The demise of the analytics dashboard is upon us.
Dashboards are simply no longer able to keep up with the pace of business, and have therefore outlived their usefulness, according to Cindi Howson, chief data strategy officer at ThoughtSpot and host of The Data Chief Podcast.
Analytics dashboards take time to develop and update. The data that feeds the dashboards needs to be wrangled and prepared, and that takes the expertise of a trained data scientists or analyst. Then, as new questions arise, the dashboards need to be updated with more wrangled and prepared data.
In addition, organizations often are dealing with a queue of requests for new analytics dashboards and updates, so the process of building new dashboards and updating existing ones can take weeks or even months. When that time has passed, more questions may have arisen, the information in the dashboards may be outdated, and still more updates are required.
Meanwhile, the COVID-19 pandemic starkly showed that weeks -- and certainly months -- is too long to wait to make decisions that might affect lives amid the spread of a deadly virus or the success or failure of businesses with employees who rely on their paychecks for economic survival.
Hospitals didn't have weeks or months to know how much personal protective equipment to order, and restaurants didn't have the luxury of time to make decisions about whether to lay off staff or try to remain open while making delivery their primary focus.
They needed to make data-driven decisions in real time.
And augmented intelligence capabilities are the means to make data-driven decisions in real time, according to Howson. Using improving AI capabilities, business users can query data themselves and quickly get the answers they need, eliminating the need for analytics dashboards.
Howson, a former vice president at Gartner with more than 20 years of experience in analytics, recently discussed what she sees as the demise of the analytics dashboard, including why traditional dashboards are no longer useful and how AI can enable organizations to move beyond them.
Why is it time for the death of the analytics dashboard?
Cindi Howson: The biggest thing is that dashboards have not been able to keep up with the needed time to insight. If the COVID-19 pandemic showed us anything, a backwards-looking dashboard that takes three months to build is not commensurate with the pace of business. Data workers report that 92 percent of their time is being spent on low-value operational tasks, and 84 percent of workers who need these granular insights reported poor experiences with their analytics solutions.
If analytics dashboards can no longer keep up with the pace of business, what should replace them?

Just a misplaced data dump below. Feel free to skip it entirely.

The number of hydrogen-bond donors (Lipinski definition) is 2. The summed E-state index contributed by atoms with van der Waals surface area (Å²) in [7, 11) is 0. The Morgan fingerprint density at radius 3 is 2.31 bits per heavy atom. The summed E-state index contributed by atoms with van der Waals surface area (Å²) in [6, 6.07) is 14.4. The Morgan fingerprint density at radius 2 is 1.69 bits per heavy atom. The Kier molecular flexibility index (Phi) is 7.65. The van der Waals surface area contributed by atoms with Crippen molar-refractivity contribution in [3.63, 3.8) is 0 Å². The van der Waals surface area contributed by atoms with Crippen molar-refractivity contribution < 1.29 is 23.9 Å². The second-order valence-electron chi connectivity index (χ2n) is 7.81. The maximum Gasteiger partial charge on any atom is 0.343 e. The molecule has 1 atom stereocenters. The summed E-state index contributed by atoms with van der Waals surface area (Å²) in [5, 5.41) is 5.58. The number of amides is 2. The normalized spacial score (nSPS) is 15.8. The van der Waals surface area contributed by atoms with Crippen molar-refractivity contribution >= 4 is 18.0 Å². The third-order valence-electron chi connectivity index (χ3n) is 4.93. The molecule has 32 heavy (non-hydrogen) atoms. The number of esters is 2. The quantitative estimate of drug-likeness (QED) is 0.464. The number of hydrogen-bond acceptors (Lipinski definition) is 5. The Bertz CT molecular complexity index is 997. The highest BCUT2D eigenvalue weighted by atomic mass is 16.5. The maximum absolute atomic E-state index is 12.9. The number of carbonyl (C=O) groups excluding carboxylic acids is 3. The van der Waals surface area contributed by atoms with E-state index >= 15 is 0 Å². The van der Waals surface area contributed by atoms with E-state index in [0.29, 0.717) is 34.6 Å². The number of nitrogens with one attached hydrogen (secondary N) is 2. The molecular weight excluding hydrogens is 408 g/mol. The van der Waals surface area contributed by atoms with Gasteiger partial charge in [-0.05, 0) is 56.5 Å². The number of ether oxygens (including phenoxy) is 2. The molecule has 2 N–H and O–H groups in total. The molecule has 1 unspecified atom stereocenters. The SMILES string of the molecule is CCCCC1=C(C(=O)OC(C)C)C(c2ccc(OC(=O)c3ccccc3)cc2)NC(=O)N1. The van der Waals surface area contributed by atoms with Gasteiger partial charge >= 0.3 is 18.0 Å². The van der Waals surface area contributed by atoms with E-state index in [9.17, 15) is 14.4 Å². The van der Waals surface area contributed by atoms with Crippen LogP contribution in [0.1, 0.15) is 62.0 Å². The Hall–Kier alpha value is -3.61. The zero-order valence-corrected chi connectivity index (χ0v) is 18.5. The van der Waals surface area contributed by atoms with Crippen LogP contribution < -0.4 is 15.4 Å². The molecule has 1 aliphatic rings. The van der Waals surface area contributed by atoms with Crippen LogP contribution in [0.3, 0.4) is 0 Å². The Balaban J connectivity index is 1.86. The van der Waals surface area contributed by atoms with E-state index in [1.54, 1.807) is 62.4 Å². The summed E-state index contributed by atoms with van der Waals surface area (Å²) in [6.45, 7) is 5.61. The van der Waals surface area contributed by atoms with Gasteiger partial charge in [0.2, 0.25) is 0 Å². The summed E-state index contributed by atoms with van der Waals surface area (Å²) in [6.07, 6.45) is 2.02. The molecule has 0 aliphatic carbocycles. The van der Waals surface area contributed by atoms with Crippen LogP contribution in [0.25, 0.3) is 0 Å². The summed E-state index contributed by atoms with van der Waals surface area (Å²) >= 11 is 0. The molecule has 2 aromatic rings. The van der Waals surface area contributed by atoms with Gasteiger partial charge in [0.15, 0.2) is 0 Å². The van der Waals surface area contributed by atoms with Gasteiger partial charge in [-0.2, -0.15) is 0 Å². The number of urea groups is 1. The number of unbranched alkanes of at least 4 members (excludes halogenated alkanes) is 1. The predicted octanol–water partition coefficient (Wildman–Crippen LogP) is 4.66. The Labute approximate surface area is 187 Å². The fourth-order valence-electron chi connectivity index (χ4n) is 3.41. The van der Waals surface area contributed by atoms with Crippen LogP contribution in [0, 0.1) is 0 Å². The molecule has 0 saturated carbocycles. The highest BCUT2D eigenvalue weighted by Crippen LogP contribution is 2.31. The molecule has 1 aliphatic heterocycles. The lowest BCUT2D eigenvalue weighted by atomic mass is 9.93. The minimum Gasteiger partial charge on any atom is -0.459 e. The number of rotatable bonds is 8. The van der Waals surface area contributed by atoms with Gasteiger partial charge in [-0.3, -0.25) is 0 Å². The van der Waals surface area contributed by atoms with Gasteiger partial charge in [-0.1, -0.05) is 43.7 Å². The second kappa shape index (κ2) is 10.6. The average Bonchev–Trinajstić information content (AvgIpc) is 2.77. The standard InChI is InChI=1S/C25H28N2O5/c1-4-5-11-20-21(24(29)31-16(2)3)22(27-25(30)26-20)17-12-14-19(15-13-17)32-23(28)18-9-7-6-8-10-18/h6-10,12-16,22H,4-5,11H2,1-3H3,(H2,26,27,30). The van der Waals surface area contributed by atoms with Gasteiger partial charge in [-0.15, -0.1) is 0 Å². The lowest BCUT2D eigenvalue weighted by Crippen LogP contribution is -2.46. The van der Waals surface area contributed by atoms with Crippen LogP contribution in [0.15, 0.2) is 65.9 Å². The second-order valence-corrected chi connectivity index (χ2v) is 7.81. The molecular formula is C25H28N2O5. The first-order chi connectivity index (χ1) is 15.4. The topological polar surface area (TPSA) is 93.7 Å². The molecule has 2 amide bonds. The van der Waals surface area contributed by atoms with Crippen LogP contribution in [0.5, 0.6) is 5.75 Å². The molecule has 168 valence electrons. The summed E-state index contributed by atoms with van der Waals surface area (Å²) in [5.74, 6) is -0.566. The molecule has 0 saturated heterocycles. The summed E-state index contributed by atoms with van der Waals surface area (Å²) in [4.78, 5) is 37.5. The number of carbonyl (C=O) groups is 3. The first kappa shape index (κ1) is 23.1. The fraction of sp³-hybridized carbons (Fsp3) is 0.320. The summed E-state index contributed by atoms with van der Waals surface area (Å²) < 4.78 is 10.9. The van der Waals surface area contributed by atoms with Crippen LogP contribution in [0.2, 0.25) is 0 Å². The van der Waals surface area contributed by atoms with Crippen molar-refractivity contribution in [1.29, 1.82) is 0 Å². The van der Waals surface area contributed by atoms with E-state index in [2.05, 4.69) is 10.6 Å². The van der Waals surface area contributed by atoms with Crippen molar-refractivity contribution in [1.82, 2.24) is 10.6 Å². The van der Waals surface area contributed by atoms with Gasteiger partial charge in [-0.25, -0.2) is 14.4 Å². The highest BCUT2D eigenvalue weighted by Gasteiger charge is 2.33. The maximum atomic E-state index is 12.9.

Howson: Search and AI-generated insights that every worker can personalize into their own personalized pinboard. I don't want to use the word dashboard there. People still need a consistent view of key metrics, but they don't want to have to go through these intermediaries or wait weeks or months to get them. Something like a Google-like search can make it easy enough so that true business users -- the non-trained analysts -- can ask questions and assemble the answers into their own pane of key performance indicators.
What is the difference between a typical analytics dashboard and a pinboard?
Howson: A pinboard is something a novice -- a non-analyst -- can create, and it's personalized. It's based on the data that you, individually, need to see, whether it's a new question and you need it answered right now or whether it's something you're looking at every month. You may have created it, assembled it yourself, or an AI engine may have told you what you need to be paying attention to because there's a change in behavior, a change in the data, or there's something unexpected going on.
Cindi HowsonChief data strategy officer, ThoughtSpot
I liken it to the telephone. If you think about a landline versus a smartphone, the phone didn't go away, but the way that you communicate certainly did. It became more versatile. You can text, you can FaceTime, and you do so much more than you can with a landline. Another analogy is a musical playlist. You might still have professional DJs to play the music at a wedding or another event, but you're not relying on only DJs to come up with your personalized playlists.
Is it essentially about enabling a business user rather than forcing them to rely on someone to create the data assets the business user can then use?
Howson: People talk about the dashboard backlog that they have. If you look at dashboards, it takes weeks, and in some organizations months, to build. They'll have a three-month backlog of requests to add a new filter, to add a new visualization. [During the pandemic] there were so many new questions -- which employees don't have personal protective equipment, what can we do online if we have to shut down the restaurant? Analysts created reports, but perhaps the reports didn't quite answer the question, and then there was a back-and-forth. In [traditional dashboard] world, you're creating data extracts, so it just adds to the dashboard backlog.